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Food for Thought
Much Ado About Asparagus
I am a pom-pom waving fan of instant gratification. My "want it now" mentality is challenged daily by bread that needs hours to rise, Internet orders that take longer than two days to ship, and seeds that take ten days to break the surface. This is why I struggled with the concept of planting asparagus. Luckily, my desire for the fresh green spears prevailed.
To properly plant asparagus, you begin preparing the planting beds a year before you put the crowns into the ground. These beds are dug deeply, mixed with copious amounts of organic material, fluffed, admired, and then ignored until the following spring.
Once the crowns are planted you can look, but you can't touch. At this point the plants are allowed to grow, but you can't cut the asparagus spears! You can't cut them the next year, either, except for a few spears . . . just enough to assure yourself they're worth waiting for. Finally, during year three, you are allowed to harvest a moderate amount of asparagus before you let the rest turn into tall fronds.
At last it's year four. Now you can cut all you want for seven to eight weeks! Here's how it works around my place.
Week one: Little green tips are coming up through the compost mulch. I take pictures of them and sprinkle more mulch on them if frost is predicted. We keep dashing down to see if any of the asparagus is big enough to cut. Our first meal of the year is usually three or four spears of sautéed asparagus each. So sweet and good!
Week two: It's really coming up fast now. My husband and I both love to harvest it, so to be fair we take turns. I sauté or steam it, and roll it in a little melted butter with a sprinkling of Parmesan cheese. Yum!
Week three: Lots of asparagus! We give some to family members and (if we're feeling generous) friends. It is sautéed, steamed, and munched raw. I add any leftovers to salads. Did you know asparagus can grow ten inches a day?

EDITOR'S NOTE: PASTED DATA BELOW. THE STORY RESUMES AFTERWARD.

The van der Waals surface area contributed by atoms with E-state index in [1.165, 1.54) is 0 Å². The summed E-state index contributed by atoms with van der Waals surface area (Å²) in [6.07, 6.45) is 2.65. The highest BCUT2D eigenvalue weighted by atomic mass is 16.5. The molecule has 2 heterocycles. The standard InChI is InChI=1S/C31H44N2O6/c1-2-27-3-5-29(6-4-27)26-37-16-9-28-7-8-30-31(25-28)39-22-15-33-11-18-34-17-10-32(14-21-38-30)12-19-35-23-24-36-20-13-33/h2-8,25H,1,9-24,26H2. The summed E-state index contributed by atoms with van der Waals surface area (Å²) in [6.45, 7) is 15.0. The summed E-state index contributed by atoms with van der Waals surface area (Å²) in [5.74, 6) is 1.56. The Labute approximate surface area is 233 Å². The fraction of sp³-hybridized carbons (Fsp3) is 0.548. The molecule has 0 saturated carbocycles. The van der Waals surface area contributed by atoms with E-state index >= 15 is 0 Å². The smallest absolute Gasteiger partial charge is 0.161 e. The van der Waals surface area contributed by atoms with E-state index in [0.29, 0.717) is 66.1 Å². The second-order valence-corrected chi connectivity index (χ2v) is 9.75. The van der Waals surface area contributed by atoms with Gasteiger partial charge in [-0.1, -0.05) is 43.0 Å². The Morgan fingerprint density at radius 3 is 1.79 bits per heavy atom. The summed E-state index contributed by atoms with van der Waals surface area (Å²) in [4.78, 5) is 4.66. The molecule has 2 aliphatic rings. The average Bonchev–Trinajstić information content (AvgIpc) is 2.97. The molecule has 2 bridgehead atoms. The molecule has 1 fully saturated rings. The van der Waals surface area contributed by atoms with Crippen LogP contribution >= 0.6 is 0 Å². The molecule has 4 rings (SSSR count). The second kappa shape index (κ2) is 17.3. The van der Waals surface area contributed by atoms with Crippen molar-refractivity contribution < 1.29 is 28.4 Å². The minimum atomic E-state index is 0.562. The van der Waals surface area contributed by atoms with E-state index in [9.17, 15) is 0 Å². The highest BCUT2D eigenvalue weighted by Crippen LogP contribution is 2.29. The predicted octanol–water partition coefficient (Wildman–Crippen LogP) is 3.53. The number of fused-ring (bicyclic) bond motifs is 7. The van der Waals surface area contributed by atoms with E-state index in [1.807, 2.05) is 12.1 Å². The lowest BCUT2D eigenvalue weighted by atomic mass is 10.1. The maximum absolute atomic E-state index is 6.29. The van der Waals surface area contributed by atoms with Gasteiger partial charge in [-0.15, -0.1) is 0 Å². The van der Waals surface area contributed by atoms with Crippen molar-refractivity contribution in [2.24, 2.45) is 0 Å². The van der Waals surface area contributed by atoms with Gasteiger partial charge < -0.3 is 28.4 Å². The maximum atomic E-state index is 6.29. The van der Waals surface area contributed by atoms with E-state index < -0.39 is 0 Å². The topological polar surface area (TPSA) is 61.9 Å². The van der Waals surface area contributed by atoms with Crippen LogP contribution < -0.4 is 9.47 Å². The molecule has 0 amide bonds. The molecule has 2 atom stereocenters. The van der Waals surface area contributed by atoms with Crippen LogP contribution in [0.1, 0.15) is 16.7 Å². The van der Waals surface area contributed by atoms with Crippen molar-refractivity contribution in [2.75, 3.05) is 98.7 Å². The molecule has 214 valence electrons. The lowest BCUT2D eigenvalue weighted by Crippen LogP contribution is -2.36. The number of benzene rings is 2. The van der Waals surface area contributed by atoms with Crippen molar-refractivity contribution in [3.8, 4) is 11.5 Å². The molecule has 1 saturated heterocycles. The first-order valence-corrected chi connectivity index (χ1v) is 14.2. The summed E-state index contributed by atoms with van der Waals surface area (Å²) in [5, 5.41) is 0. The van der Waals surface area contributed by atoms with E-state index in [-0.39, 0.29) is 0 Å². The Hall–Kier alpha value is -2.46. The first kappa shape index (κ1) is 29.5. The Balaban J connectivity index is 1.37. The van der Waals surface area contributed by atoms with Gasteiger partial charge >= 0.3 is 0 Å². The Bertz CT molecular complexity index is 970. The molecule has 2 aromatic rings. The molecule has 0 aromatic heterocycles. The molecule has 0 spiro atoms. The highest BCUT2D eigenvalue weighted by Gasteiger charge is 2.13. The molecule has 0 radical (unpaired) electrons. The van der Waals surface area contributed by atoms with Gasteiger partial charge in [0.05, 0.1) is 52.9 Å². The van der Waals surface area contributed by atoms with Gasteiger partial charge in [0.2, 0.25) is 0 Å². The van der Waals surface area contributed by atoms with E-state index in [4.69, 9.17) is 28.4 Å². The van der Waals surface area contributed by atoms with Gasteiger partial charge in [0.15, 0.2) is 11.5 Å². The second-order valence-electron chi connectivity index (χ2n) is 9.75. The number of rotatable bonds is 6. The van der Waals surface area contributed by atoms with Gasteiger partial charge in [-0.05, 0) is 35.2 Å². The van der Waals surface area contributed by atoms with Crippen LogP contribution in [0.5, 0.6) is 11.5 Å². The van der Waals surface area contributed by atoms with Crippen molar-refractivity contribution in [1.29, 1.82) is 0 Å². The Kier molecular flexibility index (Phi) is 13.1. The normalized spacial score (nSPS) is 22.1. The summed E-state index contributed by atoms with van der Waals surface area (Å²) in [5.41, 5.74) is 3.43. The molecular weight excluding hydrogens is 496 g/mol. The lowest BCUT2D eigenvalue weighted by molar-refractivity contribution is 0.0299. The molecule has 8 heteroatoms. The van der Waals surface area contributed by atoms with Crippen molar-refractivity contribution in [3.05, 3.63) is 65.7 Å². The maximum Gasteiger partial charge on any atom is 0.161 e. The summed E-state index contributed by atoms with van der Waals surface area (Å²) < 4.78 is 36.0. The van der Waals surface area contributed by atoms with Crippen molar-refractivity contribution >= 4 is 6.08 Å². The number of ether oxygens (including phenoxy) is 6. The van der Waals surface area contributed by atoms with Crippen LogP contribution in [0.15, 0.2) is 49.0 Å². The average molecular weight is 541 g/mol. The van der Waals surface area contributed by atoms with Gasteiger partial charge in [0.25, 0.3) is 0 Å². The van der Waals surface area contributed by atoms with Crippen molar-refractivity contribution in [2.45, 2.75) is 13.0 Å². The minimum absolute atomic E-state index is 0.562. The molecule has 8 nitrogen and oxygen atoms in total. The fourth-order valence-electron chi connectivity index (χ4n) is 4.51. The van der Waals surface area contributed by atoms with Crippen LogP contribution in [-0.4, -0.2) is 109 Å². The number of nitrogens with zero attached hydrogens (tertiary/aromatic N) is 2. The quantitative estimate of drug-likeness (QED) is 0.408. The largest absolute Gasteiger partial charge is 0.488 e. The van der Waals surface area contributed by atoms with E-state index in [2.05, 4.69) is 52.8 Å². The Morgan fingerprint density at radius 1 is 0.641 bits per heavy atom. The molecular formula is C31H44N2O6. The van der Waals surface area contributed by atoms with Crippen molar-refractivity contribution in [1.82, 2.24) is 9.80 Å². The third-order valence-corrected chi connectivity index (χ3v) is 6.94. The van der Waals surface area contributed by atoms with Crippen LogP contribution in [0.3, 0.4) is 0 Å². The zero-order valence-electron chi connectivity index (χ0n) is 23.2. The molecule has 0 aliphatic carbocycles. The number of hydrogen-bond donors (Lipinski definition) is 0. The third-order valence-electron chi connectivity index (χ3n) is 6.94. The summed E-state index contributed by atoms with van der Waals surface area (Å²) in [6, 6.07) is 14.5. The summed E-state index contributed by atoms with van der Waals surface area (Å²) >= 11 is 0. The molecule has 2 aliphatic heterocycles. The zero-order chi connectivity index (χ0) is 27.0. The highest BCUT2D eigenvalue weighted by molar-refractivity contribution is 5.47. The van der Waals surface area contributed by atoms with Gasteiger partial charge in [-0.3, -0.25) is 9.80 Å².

Week four: Whoa. It just keeps coming. Now we fight over whose turn it is to trudge down to the garden to cut the darn stuff. Besides sautéing, steaming, and munching it raw, I'm adding it to anything I can get away with, like casseroles, quiche, salads, and pizza. I dread opening the refrigerator because I know if I see any asparagus I will have to deal with it.
Week five: I remind myself of the health benefits of asparagus. Sometimes I just use the tips and chop up the stems for the chickens. By now I'm digging through recipes to find something new to use it in. We feed it to company, smiling and smacking our lips to show them what a treat it is. We send some home with them.
Week six: Friends of friends, passing vehicles, people in my various clubs . . . everyone gets asparagus. This is the gourmet equivalent to home-grown zucchini. We complain about "asparagus pee." And yes, this is a real phenomenon. Supposedly only a small percent of the population can detect the odor. Lucky me.
Week seven: I think my skin is turning green. Sometimes we "forget" to check the asparagus, and some of it opens up and tries to bloom. Whoops. Chicken food!